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Spacing between the seeds depends on the cultivars. Small leaved orient tobacco is planted at spacing of 10x30cm to 20x50cm and large-leaved, heavy cultivars are at 90x120cm.

Weed control can be done manually about 4-5 times during the growing season.

Fertilizer application at 300kg/ha of NPK 15.15.15 or NPKMg 12.12.17.2 can be carried out on the seedbed before or at transplanting.

Leaf quality may be enhanced by topping and de-suckering the plants.

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The topping operation is done by removing the flower buds and the top-most leaves.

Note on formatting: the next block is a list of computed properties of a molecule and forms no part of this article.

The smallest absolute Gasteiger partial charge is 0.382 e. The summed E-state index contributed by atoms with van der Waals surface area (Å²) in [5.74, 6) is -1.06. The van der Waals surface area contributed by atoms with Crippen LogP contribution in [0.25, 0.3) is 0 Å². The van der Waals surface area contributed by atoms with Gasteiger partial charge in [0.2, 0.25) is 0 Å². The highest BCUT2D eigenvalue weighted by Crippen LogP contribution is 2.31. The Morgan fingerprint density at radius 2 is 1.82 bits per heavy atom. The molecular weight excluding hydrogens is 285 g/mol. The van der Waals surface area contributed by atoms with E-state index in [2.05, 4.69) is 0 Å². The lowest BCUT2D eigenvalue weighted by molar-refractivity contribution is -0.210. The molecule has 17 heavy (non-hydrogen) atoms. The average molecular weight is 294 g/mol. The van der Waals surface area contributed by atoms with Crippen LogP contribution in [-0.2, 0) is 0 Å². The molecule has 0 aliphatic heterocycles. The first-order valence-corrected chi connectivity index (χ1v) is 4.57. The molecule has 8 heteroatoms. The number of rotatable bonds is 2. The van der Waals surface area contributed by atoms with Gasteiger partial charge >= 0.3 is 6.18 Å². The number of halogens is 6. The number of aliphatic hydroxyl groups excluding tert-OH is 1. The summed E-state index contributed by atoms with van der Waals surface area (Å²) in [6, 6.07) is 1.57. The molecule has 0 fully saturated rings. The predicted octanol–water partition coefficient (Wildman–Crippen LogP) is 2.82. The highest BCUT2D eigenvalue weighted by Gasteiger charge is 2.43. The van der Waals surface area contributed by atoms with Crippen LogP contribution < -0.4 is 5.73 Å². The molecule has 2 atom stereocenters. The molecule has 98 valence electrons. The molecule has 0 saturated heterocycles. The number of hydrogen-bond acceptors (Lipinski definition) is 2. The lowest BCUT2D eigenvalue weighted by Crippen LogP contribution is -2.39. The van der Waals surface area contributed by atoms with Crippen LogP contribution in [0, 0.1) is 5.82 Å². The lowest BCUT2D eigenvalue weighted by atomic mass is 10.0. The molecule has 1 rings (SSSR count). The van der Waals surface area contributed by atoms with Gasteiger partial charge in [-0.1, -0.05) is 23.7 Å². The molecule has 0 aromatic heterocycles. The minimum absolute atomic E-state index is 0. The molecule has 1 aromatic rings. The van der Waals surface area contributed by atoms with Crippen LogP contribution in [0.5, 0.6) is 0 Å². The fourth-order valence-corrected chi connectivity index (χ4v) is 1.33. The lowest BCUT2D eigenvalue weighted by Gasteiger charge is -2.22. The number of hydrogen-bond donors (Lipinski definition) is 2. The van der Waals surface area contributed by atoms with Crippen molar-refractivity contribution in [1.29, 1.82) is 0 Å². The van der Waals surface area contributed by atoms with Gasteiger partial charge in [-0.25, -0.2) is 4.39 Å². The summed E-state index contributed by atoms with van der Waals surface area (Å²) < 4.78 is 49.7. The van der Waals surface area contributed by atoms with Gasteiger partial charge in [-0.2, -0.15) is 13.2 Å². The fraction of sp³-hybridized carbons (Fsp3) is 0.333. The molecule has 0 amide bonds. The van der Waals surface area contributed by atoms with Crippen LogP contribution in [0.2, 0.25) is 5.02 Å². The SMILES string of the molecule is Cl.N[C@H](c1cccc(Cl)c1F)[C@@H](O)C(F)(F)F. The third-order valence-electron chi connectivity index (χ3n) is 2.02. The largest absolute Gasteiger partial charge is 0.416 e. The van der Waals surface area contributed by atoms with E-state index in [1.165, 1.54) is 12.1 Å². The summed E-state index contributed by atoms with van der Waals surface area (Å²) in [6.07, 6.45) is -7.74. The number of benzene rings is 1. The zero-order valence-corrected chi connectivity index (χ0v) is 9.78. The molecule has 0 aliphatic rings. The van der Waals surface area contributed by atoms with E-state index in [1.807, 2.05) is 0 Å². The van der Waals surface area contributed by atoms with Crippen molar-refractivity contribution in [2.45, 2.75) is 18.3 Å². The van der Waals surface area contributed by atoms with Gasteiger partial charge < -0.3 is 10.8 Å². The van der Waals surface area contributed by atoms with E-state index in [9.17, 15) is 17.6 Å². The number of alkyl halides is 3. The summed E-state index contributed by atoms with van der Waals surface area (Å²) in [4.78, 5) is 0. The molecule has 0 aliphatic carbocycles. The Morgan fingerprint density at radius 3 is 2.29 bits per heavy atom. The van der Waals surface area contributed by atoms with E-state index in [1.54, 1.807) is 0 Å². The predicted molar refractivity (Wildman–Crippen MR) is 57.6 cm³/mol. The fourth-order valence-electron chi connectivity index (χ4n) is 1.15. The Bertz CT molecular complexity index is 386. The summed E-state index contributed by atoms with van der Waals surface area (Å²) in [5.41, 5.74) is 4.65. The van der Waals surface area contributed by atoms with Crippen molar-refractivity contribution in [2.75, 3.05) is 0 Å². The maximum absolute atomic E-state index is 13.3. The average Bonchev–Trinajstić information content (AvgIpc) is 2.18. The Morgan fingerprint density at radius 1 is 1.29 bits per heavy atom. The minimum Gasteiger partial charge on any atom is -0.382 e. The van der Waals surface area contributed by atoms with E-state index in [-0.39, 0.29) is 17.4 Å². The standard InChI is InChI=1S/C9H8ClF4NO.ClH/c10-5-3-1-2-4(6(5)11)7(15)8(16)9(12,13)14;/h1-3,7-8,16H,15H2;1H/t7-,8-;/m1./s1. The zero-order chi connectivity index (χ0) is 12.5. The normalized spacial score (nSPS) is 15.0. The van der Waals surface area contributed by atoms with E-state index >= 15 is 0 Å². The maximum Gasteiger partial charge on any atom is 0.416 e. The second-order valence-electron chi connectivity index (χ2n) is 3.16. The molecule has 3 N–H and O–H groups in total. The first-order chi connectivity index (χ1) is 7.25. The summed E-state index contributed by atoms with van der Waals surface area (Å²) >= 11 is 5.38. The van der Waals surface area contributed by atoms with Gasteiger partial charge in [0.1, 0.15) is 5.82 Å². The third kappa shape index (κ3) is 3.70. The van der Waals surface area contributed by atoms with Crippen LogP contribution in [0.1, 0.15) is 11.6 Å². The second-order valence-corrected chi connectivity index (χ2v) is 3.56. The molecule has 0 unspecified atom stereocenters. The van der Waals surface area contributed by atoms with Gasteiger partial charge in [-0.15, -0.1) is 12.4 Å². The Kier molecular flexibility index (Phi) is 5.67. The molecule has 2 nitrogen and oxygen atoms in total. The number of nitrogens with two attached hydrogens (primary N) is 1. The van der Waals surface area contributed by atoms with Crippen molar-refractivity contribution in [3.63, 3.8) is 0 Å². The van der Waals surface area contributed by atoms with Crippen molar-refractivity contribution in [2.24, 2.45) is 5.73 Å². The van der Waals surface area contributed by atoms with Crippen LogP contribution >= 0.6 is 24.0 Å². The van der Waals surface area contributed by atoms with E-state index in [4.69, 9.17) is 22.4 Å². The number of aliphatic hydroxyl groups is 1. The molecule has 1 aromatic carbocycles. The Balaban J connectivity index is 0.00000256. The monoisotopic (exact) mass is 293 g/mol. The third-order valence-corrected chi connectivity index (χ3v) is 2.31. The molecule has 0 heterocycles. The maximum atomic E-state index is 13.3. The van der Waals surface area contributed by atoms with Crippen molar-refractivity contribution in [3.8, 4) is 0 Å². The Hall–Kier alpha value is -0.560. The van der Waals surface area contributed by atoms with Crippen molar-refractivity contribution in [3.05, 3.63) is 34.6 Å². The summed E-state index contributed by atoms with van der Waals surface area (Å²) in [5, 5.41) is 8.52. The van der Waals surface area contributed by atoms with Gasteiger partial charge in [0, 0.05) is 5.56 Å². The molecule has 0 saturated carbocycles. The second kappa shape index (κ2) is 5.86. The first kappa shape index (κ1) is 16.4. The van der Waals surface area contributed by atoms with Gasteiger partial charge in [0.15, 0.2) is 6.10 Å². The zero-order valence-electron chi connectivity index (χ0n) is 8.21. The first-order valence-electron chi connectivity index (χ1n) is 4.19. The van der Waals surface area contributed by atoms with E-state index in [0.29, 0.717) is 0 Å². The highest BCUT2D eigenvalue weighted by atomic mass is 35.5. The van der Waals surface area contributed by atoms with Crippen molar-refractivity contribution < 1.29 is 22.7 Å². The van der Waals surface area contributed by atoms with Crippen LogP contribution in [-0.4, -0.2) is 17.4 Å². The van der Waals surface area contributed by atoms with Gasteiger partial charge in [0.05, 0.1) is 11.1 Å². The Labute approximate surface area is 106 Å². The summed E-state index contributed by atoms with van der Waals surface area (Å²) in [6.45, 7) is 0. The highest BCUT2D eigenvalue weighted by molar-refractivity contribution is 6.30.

Topping allows the auxiliary buds to grow. The suckers produced by these buds can also be removed from time to time (de-suckering).

 

Harvesting Tobacco

The first mature leaves are ready for harvest in 4-5 months.

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The leaves ripen from below upwards and harvesting is done when the leaves have reached the required shade color – light green for cigars, golden green for cigarette tobacco.

That makes it necessary to reap the leaves 4 or 5 times at about weekly intervals whenever they are ripe.

Care should be taken during harvest as injury to the leaves lead to color blemishes during cutting.

All leaves can be harvested in one operation if the uniform color of the leaves does not matter much.

 

Curing

Curing may be described as the process by which harvested tobacco leaf is made ready for the market.

It is essentially a drying process whereby most of the moisture in the harvested leaf is removed to about 10-15.

Depending on the method of harvest and the maturity, there are four principal methods of curing.

  1. Flue-curing
  2. Air curing
  3. Fire-curing
  4. Sun-curing.